December 02, 2013
Gizmos Support Science Understanding in English Language Learners
Science class can be frustrating for English Language Learners (ELL). When teachers build on concepts in the science curriculum, they use complex vocabulary and often rely on students' background knowledge. Providing rich visual support and modeling during instruction has been shown to be a highly effective strategy in supporting students' understanding of science concepts. The use of Gizmos can help students connect concepts and vocabulary to real-world experiences, providing a bridge to learning between languages.
A Texas Science Coordinator agrees. She explains:
"Using Gizmos for ELLs is one of the best way to show a nonlinguistic representation of any science content/topics. Students enjoy the manipulation of variables and have the ability to communicate using pictures to the teachers with the simulations. Students see science content in a vivid and relevant way to help them increase their scientific literacy."
Gizmos' easily customizable lesson materials and vocabulary sheets provide students the opportunity to build on prior knowledge and communicate scientific content using multiple modes of representation (e.g. discussions, pictures, models, writing, graphs).
After attending a recent Initial Training Workshop, this is what one Memphis high school teacher had to say:
"The student body at the school I teach at consists majorly of ESL [English as a Second Language] students, and I definitely believe that Gizmos will assist my ESL students to better understand the concepts taught in science class, in which language can be a barrier for student comprehension."
Explore Gizmos today to see how they can help you transform learning for your ELL students.
November 13, 2013
Educator of the Month: Larissa Jackson
Larissa Jackson has been teaching for 17 years. Mrs. Jackson currently teaches Biology at a Title I high school in Shelby County Schools, TN.
Many of Mrs. Jackson's science computer lab sessions involve Gizmos. When she’s not using the computer lab, she has students engage with Gizmos on an interactive whiteboard during whole-class instruction. After her first year of using Gizmos in her lessons, she saw remarkable results. Her Biology students’ proficiency scores more than doubled! She attributes this success to the unique learning design Gizmos provide. Not only are students excited about using Gizmos in her class, they are deeply engaged in the content because of Gizmos. She explains:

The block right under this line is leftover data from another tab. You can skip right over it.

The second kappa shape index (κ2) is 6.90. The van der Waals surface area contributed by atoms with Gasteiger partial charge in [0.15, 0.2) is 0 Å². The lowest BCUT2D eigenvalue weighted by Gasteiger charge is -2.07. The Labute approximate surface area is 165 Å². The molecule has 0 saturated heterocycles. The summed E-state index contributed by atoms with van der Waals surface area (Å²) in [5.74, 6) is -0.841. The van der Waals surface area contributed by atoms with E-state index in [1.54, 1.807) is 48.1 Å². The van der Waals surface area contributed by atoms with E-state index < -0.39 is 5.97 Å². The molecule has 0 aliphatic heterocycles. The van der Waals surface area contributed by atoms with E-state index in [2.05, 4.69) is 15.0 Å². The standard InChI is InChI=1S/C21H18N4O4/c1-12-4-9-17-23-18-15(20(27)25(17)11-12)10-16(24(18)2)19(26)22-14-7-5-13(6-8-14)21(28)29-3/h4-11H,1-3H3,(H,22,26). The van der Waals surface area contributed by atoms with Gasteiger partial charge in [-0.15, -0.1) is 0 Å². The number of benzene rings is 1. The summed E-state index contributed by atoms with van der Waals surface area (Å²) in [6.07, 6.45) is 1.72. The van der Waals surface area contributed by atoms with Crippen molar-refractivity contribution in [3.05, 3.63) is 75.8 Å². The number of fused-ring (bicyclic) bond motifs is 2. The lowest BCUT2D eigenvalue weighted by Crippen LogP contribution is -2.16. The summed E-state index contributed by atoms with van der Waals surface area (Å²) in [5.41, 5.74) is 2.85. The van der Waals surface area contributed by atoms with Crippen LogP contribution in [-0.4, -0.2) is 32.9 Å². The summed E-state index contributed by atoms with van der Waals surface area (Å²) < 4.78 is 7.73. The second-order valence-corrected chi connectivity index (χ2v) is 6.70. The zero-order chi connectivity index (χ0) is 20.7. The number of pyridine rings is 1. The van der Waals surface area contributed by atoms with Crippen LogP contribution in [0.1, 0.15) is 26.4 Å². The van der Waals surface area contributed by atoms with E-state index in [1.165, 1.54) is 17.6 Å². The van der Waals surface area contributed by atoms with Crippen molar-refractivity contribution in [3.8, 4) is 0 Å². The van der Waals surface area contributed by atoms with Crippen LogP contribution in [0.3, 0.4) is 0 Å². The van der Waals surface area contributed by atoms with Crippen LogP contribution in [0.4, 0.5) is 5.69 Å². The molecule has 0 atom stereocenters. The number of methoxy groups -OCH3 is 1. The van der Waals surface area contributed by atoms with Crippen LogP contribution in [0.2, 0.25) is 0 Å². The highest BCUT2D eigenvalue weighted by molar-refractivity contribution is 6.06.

“Because my students are such visual and kinesthetic learners, I was able to reinforce my lessons in a way that I hadn't previously. I also like the way Gizmos require students to make predictions and inferences based on evidence. Because of limited time and resources, I couldn't perform all the labs that I wanted students to experience. Gizmos gave students the hands-on and visual experience they needed to really understand the concept — specifically, the genetics lessons.”
Mrs. Jackson thinks the Mouse Genetics Gizmo is fabulous for teaching students about genetics. In the Mouse Genetics Gizmo, students can breed "pure" mice with known genotypes that exhibit specific fur and eye colors, and learn how traits are passed on via dominant and recessive genes. The Gizmo allows students to use Punnett squares to predict and track results of successive trials. Mrs. Jackson often has students work in cooperative groups to complete the Student Exploration sheets. Student Exploration sheets generally include multiple activities, with increasing levels of difficulty. This helps teachers differentiate their instruction more easily, so students of all ability levels can succeed.
Even when Mrs. Jackson engages students with hands-on labs, Gizmos are still part of the lessons — enriching students’ understanding of the concept before and after the lab. Gizmos are a great resource to remediate and reinforce the content and skills required of students. Mrs. Jackson really appreciates the Gizmo Assessment Questions too. They are a quick and easy way to assess students’ understanding of a concept.
Mrs. Jackson is currently enjoying another great year of using Gizmos with her students!
November 01, 2013
Gizmos Help Close the Achievement Gap
The VISTA professional development model, which includes using Gizmos to support inquiry, was found to have a statistically significant positive impact on the achievement of economically disadvantaged students.
VISTA (Virginia Initiative for Science Teaching and Achievement) is a statewide partnership among 70+ Virginia school districts, six Virginia universities, and the Virginia Department of Education. Its goal is to help shift K-12 science instruction toward hands-on science, student-centered inquiry, the nature of science, and problem-based learning.
Based on their findings, researchers stated that “It appears that the VISTA treatment has the effect of reducing the gap in 5th grade science SOL test scaled scores between economically disadvantaged and non-disadvantaged groups.” Further, teachers’ science content knowledge and confidence in teaching science increases by doing hands-on science, inquiry-based teaching, and problem-based learning.